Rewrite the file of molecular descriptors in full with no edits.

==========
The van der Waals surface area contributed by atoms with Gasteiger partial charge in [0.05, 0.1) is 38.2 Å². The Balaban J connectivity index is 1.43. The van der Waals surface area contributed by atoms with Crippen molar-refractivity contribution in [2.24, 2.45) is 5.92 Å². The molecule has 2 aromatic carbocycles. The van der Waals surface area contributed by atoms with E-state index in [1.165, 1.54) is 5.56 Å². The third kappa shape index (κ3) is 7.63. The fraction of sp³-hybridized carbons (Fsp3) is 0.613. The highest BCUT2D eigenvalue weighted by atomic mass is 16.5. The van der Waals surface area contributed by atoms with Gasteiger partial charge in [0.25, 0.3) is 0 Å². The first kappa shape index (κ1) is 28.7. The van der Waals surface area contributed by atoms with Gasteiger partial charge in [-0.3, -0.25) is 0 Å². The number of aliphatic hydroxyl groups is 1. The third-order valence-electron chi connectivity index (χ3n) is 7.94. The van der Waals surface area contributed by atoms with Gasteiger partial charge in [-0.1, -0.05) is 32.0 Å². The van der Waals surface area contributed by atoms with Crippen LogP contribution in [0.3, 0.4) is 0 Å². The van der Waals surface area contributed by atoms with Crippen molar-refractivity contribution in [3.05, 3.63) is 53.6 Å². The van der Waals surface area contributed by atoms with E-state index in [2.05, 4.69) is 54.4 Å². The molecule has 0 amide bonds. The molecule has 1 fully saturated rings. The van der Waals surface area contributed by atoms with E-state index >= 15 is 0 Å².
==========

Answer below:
The van der Waals surface area contributed by atoms with Gasteiger partial charge in [0.05, 0.1) is 38.2 Å². The Balaban J connectivity index is 1.43. The van der Waals surface area contributed by atoms with Crippen molar-refractivity contribution in [2.24, 2.45) is 5.92 Å². The molecule has 2 aromatic carbocycles. The van der Waals surface area contributed by atoms with E-state index in [1.165, 1.54) is 5.56 Å². The third kappa shape index (κ3) is 7.63. The fraction of sp³-hybridized carbons (Fsp3) is 0.613. The highest BCUT2D eigenvalue weighted by atomic mass is 16.5. The van der Waals surface area contributed by atoms with Gasteiger partial charge in [0.25, 0.3) is 0 Å². The first kappa shape index (κ1) is 28.7. The van der Waals surface area contributed by atoms with Gasteiger partial charge in [-0.3, -0.25) is 0 Å². The number of aliphatic hydroxyl groups is 1. The third-order valence-electron chi connectivity index (χ3n) is 7.94. The van der Waals surface area contributed by atoms with Gasteiger partial charge in [-0.1, -0.05) is 32.0 Å². The van der Waals surface area contributed by atoms with Crippen LogP contribution in [0.3, 0.4) is 0 Å². The van der Waals surface area contributed by atoms with Crippen molar-refractivity contribution in [3.05, 3.63) is 53.6 Å². The van der Waals surface area contributed by atoms with E-state index in [2.05, 4.69) is 54.4 Å². The molecule has 0 amide bonds. The molecule has 1 fully saturated rings. The van der Waals surface area contributed by atoms with E-state index >= 15 is 0 Å².